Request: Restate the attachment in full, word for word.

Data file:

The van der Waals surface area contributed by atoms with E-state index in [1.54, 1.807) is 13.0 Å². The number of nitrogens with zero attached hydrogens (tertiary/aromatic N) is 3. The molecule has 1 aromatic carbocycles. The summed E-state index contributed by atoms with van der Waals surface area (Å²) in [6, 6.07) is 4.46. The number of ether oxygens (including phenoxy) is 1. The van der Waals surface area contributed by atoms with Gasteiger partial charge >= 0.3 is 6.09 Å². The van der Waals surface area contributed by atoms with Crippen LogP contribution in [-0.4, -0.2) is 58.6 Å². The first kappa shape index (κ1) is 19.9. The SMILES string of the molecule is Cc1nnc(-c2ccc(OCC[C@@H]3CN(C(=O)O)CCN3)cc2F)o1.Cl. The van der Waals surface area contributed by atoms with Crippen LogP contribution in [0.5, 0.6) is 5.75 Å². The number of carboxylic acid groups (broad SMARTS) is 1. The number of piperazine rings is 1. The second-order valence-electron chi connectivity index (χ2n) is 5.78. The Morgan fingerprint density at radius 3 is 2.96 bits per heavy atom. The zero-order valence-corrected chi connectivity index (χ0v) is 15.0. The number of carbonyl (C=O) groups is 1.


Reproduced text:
The van der Waals surface area contributed by atoms with E-state index in [1.54, 1.807) is 13.0 Å². The number of nitrogens with zero attached hydrogens (tertiary/aromatic N) is 3. The molecule has 1 aromatic carbocycles. The summed E-state index contributed by atoms with van der Waals surface area (Å²) in [6, 6.07) is 4.46. The number of ether oxygens (including phenoxy) is 1. The van der Waals surface area contributed by atoms with Gasteiger partial charge >= 0.3 is 6.09 Å². The van der Waals surface area contributed by atoms with Crippen LogP contribution in [-0.4, -0.2) is 58.6 Å². The first kappa shape index (κ1) is 19.9. The SMILES string of the molecule is Cc1nnc(-c2ccc(OCC[C@@H]3CN(C(=O)O)CCN3)cc2F)o1.Cl. The van der Waals surface area contributed by atoms with Crippen LogP contribution in [0.5, 0.6) is 5.75 Å². The number of carboxylic acid groups (broad SMARTS) is 1. The number of piperazine rings is 1. The second-order valence-electron chi connectivity index (χ2n) is 5.78. The Morgan fingerprint density at radius 3 is 2.96 bits per heavy atom. The zero-order valence-corrected chi connectivity index (χ0v) is 15.0. The number of carbonyl (C=O) groups is 1.